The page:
How To Install a Whole Home Stereo System

Written by Angie's List Staff
Updated August 18, 2016
stereo equipment
Determining which equipment you want to use for your whole house audio system is one of the first steps of the installation process. (Photo by Brandon Smith)

Install a whole house audio system for an all-encompassing sound experience.

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So you've decided to act on your dream of a whole house audio system so you can enjoy your favorite music or radio broadcast throughout the house. You've spent countless hours researching plans, equipment and techniques, and are now ready to put the planning into action.

But where to start?

Here is a framework for the DIY installation of a home audio system. Make sure you hit all the steps in order, and your install will go more smoothly.

Develop an audio plan

Consider what features you will want, such as different audio sources, the ability to control your whole house audio system from multiple locations, and volume adjustments in different zones.

Keep in mind, you may want to rock out while someone else in the house is trying to sleep or watch TV. Wiring flows will differ if you have a single master switch where all controls are operated contrasted with systems with multiple control points.

Review the wiring layout

Determine the best way to run wires given the layout and your home's architecture. Attic, basement, or crawl space access may not be available, so your wire runs will be dependent on your situation.

Avoiding unsightly wires everywhere is obviously desirable, but even conduit tracks are a no-no in any house. If speaker drops will be put in-wall from the attic or basement, having a clear plan of exactly where to drill is vital before you start.

Gather your supplies

When purchasing materials to install whole home audio systems, buy 15 to 25 percent more wire than you think you will need. Always leave extra at each connection point for movement of speakers and controllers when needed.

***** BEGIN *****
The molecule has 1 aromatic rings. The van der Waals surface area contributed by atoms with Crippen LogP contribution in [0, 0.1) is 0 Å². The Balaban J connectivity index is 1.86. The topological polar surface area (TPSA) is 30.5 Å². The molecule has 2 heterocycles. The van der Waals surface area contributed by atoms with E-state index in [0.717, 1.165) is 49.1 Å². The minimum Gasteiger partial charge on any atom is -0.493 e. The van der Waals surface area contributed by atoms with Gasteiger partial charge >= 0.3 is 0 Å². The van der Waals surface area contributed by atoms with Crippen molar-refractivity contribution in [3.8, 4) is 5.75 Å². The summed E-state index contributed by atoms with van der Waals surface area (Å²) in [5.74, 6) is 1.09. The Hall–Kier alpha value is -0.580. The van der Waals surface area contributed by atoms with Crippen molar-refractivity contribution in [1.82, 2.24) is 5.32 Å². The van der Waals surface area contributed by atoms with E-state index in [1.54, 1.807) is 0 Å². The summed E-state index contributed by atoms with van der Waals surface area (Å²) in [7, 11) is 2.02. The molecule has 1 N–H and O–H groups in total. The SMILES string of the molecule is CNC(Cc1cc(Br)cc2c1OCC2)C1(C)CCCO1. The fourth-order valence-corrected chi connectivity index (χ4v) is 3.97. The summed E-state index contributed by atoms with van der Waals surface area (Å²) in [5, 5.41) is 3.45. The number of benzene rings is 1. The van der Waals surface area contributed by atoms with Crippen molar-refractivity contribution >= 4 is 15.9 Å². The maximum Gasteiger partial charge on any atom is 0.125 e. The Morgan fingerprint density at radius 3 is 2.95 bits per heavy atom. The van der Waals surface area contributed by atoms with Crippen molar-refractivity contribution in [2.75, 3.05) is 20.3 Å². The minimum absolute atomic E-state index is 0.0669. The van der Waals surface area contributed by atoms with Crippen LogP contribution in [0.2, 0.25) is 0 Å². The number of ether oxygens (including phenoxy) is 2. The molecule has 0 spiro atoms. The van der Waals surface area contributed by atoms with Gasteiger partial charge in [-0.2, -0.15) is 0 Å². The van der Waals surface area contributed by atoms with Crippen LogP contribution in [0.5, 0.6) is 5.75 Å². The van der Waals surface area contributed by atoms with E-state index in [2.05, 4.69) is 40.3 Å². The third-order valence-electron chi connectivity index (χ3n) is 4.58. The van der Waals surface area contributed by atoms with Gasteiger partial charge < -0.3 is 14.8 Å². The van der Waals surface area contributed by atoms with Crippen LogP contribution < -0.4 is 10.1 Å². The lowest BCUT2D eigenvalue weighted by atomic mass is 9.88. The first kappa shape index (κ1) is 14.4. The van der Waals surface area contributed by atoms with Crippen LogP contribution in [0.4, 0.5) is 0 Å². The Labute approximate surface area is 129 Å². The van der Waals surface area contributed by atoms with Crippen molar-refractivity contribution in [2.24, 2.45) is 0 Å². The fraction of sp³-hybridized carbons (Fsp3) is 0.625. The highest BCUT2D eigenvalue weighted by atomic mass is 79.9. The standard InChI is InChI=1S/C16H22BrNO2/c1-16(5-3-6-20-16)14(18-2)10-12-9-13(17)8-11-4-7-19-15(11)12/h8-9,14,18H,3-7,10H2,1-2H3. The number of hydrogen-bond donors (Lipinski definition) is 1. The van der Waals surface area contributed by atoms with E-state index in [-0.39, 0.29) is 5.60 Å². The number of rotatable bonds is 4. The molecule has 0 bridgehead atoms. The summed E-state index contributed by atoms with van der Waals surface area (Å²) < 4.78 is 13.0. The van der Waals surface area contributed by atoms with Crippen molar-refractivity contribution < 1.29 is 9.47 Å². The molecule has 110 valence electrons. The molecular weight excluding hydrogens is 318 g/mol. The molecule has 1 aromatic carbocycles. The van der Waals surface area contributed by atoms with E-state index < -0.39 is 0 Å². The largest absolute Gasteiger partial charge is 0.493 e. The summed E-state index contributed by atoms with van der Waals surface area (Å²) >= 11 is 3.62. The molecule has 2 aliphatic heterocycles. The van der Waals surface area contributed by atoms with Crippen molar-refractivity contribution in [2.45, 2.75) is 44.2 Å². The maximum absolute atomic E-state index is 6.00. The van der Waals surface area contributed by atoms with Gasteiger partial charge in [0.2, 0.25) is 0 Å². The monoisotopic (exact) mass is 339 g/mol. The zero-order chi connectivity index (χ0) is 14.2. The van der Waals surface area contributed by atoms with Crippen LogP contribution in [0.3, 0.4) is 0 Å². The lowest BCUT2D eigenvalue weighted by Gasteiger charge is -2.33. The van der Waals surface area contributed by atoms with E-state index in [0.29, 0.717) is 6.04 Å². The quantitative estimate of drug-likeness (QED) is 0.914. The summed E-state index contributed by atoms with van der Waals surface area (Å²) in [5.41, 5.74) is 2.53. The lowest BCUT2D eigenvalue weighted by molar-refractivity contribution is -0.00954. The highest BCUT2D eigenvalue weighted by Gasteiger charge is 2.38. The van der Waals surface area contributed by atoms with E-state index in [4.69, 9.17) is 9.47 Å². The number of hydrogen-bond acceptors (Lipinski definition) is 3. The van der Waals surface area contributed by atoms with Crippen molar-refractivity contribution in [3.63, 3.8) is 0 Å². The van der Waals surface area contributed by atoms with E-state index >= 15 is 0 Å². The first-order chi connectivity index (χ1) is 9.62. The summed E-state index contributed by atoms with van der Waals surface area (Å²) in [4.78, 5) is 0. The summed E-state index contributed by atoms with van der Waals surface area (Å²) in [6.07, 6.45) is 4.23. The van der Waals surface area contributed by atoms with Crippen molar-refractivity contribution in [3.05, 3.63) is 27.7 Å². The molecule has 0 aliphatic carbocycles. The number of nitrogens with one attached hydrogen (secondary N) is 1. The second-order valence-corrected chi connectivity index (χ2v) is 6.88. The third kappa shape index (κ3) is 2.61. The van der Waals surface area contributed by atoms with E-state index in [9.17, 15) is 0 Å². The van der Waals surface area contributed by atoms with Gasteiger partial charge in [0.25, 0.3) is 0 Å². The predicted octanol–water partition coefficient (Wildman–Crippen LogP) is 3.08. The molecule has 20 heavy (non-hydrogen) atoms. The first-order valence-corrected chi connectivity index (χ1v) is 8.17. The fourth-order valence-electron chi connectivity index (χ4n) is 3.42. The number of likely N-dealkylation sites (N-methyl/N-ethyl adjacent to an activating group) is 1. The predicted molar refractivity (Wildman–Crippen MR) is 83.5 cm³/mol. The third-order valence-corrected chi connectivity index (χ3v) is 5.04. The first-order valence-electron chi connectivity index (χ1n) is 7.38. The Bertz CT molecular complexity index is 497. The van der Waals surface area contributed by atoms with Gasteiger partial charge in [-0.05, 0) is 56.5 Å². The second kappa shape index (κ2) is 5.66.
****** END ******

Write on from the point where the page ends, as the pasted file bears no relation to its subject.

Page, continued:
And here is a great recommendation - purchase the best quality speakers you can afford which have the appropriate specifications for your system. You do not want to have to replace speakers once they are installed.

Procure the proper tools

Regardless if this is a one-time personal install, or if you are planning to install several whole house audio systems, a few key tools will be well worth the investment in making your installation smooth with professional results.

Two items often overlooked are a wire fish tape and a line signal tester. The fish tape will help run the wires where you want them, and the signal tester will enable you to confirm the wire you are running is up to the task.

Nothing is more unpleasant than getting done only to find there is a bad bit of wire somewhere messing up your home audio systems! And tracking it down can be a real bear. So it's far better to avoid the problem to start with by testing before installation.

Test the wires beforehand

Test the wire before you run it, test each connection as you make them, and test the speakers before you install them. Even good quality speakers from a quality dealer can have the odd defect or damage in shipping.

It is far easier and less frustrating to test on the bench before installing than have to uninstall and re-do the work. Wire is less likely to have manufacturing defects or damage, but it happens. Locating and replacing a bad wire can be can be a nightmare post-install, but easily avoided by testing before installing.

Having a well-defined plan, plenty of supplies, and the appropriate tools will go a long way towards a smooth install. Work through your installation plan methodically and carefully, making sure all connections are solid. And remember - frequent line testing can save future frustration!

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